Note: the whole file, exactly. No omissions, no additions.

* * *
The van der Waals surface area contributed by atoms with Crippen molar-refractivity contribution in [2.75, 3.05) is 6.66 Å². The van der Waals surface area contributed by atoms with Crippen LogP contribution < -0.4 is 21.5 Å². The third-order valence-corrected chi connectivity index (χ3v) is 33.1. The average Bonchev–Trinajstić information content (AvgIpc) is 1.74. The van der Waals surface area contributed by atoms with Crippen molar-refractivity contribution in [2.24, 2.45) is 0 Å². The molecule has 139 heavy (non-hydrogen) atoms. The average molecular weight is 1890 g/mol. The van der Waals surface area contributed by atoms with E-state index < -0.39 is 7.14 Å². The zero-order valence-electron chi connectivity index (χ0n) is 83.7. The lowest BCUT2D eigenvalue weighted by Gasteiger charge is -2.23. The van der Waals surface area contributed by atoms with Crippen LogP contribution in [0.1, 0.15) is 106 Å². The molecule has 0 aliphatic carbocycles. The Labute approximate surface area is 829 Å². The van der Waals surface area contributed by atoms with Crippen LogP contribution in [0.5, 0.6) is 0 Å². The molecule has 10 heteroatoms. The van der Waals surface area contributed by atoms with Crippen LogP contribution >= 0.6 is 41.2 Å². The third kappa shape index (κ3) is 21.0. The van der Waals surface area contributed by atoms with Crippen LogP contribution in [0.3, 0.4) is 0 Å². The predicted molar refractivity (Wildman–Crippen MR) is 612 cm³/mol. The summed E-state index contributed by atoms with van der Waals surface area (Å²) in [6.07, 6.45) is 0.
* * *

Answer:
The van der Waals surface area contributed by atoms with Crippen molar-refractivity contribution in [2.75, 3.05) is 6.66 Å². The van der Waals surface area contributed by atoms with Crippen LogP contribution < -0.4 is 21.5 Å². The third-order valence-corrected chi connectivity index (χ3v) is 33.1. The average Bonchev–Trinajstić information content (AvgIpc) is 1.74. The van der Waals surface area contributed by atoms with Crippen molar-refractivity contribution in [2.24, 2.45) is 0 Å². The molecule has 139 heavy (non-hydrogen) atoms. The average molecular weight is 1890 g/mol. The van der Waals surface area contributed by atoms with E-state index < -0.39 is 7.14 Å². The zero-order valence-electron chi connectivity index (χ0n) is 83.7. The lowest BCUT2D eigenvalue weighted by Gasteiger charge is -2.23. The van der Waals surface area contributed by atoms with Crippen LogP contribution in [0.1, 0.15) is 106 Å². The molecule has 0 aliphatic carbocycles. The Labute approximate surface area is 829 Å². The van der Waals surface area contributed by atoms with Crippen LogP contribution in [0.5, 0.6) is 0 Å². The molecule has 10 heteroatoms. The van der Waals surface area contributed by atoms with Crippen LogP contribution >= 0.6 is 41.2 Å². The third kappa shape index (κ3) is 21.0. The van der Waals surface area contributed by atoms with Crippen LogP contribution in [0.3, 0.4) is 0 Å². The predicted molar refractivity (Wildman–Crippen MR) is 612 cm³/mol. The summed E-state index contributed by atoms with van der Waals surface area (Å²) in [6.07, 6.45) is 0.